Under the Digital Millennium Copyright Act of 1998 (DMCA), downloading and/or sharing of copyrighted material without permission of the copyright holder is illegal. The DMCA requires that Internet Service Providers such as WWU take steps to expeditiously remove or disable access to any copyrighted material being shared illegally from within its network.
WWU Responsible Computing policy states: “All users of the computing systems are to respect the rights of other computing users, respect the integrity of the physical facilities and controls, and respect all pertinent copyright, license, and contractual agreements.”
Peer-to-peer (P2P) is a file sharing technology that allows computing devices to connect directly to multiple other computing devices to download or share files. This is in contrast to client-server distribution where users (clients) connect to a server to download files. P2P is a very efficient method for sharing content. Two of the more popular P2P protocols are BitTorrent and Gnutella.
P2P typically requires a software program (client) to be installed on a personal computer to download or share files. Some examples of P2P clients include uTorrent, Vuze, Tixati, and eMule. These clients connect to other clients over the Internet and allow users to send files marked as "shared" to other users, as well as to download copies of files that other users have shared.
File sharing programs aggressively use large quantities of available bandwidth, which can cause slowdowns for others who use the network. Preventing peer-to-peer protocols will improve wireless bandwidth availability, in addition to protecting the university's network stewardship privilege, reducing the number of Digital Millennium Copyright Act (DMCA) complaints, and minimizing students' susceptibility to large fines or lawsuits from video, audio, and print content providers.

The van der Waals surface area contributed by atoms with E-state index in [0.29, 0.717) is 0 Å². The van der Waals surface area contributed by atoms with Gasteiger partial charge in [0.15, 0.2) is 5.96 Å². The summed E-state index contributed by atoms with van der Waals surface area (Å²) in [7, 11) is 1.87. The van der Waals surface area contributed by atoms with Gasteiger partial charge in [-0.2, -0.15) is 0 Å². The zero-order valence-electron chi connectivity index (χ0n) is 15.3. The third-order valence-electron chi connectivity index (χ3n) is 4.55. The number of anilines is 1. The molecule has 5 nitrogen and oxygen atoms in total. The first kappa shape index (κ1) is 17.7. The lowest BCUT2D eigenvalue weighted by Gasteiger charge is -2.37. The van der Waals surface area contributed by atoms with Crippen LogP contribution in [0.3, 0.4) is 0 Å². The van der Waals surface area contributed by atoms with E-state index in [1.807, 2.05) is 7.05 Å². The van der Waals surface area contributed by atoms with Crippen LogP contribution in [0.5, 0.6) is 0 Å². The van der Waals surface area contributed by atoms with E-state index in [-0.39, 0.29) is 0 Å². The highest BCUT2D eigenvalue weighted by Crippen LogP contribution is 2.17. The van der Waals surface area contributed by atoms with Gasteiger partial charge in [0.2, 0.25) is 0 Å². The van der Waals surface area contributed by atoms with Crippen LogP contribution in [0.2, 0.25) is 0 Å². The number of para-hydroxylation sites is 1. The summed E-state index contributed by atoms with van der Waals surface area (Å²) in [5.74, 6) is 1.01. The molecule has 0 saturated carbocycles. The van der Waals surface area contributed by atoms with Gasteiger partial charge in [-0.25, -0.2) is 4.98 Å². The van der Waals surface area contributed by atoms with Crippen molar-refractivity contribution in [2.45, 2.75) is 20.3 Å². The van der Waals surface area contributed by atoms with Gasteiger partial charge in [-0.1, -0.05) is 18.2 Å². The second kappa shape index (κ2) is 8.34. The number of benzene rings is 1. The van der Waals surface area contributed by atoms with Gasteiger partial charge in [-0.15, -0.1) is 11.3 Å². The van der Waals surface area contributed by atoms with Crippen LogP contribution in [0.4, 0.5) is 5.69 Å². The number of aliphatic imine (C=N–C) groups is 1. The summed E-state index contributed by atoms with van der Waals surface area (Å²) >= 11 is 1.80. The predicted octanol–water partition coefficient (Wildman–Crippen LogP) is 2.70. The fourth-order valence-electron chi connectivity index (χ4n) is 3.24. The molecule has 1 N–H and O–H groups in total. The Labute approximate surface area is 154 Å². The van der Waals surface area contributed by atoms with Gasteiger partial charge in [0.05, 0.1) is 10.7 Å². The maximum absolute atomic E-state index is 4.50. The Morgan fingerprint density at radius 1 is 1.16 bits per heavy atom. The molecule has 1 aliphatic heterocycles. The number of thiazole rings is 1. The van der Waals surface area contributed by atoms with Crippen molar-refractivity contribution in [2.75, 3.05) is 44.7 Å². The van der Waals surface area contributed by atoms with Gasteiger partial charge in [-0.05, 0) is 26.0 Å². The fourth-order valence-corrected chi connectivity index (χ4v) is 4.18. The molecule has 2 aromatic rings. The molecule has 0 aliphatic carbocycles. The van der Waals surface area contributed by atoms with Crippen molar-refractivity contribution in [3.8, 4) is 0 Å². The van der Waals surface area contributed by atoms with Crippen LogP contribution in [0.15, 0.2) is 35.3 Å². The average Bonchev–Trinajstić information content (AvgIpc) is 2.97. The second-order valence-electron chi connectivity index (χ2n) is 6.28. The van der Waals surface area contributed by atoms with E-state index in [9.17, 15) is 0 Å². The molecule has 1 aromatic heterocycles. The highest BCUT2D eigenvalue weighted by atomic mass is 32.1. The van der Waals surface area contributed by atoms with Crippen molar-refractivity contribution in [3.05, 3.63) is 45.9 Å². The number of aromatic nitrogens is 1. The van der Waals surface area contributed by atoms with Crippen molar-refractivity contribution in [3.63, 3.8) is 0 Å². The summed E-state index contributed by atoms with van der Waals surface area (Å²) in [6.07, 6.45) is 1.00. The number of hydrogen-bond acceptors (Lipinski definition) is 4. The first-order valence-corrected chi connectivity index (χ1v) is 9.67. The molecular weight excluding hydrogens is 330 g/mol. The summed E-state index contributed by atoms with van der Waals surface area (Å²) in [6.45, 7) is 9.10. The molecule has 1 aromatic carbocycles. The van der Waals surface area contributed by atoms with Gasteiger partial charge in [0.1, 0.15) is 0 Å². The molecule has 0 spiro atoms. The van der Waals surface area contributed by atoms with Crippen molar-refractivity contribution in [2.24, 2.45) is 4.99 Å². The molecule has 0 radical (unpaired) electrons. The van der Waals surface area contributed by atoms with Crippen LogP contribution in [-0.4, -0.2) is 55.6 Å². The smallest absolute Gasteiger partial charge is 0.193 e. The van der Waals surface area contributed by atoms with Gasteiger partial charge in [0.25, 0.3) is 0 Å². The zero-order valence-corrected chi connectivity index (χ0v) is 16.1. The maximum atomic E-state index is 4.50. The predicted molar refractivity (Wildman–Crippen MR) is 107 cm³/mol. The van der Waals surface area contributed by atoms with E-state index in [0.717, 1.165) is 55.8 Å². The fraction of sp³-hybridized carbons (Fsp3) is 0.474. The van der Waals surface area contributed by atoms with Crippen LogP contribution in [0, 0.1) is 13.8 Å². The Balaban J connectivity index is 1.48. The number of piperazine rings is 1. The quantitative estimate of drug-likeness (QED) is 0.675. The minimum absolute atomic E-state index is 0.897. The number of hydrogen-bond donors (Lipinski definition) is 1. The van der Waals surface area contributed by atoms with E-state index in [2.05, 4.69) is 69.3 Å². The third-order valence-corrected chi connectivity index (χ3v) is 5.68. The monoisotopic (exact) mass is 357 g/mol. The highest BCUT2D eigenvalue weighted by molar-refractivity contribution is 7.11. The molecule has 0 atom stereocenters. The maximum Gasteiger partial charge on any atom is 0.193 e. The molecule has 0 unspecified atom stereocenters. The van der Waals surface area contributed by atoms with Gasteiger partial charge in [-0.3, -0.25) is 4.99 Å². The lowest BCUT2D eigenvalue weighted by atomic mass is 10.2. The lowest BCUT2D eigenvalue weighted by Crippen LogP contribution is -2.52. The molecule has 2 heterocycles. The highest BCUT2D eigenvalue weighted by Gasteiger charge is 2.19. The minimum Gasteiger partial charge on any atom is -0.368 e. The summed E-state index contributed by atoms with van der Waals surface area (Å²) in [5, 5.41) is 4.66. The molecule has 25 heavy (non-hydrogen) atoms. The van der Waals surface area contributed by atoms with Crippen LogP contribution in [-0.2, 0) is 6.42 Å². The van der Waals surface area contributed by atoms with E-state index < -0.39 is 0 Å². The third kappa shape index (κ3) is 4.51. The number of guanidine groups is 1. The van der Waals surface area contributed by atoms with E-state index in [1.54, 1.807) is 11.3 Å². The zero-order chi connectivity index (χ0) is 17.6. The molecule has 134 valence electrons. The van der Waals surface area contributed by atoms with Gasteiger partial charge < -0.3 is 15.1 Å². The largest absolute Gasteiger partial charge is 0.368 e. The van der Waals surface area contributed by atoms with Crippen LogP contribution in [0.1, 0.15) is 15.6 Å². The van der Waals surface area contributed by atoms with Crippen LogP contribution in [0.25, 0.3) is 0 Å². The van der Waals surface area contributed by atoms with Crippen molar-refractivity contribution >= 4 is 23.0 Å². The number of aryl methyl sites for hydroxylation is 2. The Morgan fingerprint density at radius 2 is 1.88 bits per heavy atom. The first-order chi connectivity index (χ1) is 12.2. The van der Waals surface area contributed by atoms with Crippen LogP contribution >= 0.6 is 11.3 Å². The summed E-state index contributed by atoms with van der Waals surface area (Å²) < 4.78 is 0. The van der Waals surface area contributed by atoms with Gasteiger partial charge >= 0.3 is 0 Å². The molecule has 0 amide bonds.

Because of its decentralized and unregulated nature, peer-to-peer file sharing is often used to share copyrighted works that those sharing the works do not have the right to share. However, it is important to remember that peer-to-peer is not anonymous, not secret, and can be unsafe. Files shared over the Internet can contain malware like viruses, worms, and Trojans. File-sharing applications themselves, if not properly configured, can slow your computer’s performance and share files and folders you do not intend to share with others. Some of these applications may also install unwanted browser toolbars and adware.
We know that there are legitimate reasons to use P2P file sharing that do not involve copyrighted material. If you need to download files using a P2P client, you can plug your laptop into one of several designated wired network jacks in the Library. Visit the Circulation desk on the 2nd floor of Haggard Hall for a network cable and directions to an available network jack.
The University does not monitor the content of your online activities. However, there are companies and organizations (like the Recording Industry Association of America, Warner Bros., Paramount, NBC, HBO, etc.) that locate people who are downloading or distributing copyrighted materials.
Copyright violation is a serious crime, and you should research copyright law if you want to know the possible legal consequences.
Subsequent violations will result in more serious penalties.
There are many good sites available for downloading music, movies, and TV shows; some for free and some that charge. Students who would like to pursue a free solution for home use can consider the following programs. These programs are just a few of the options available for students to consider - the University neither endorses nor supports them.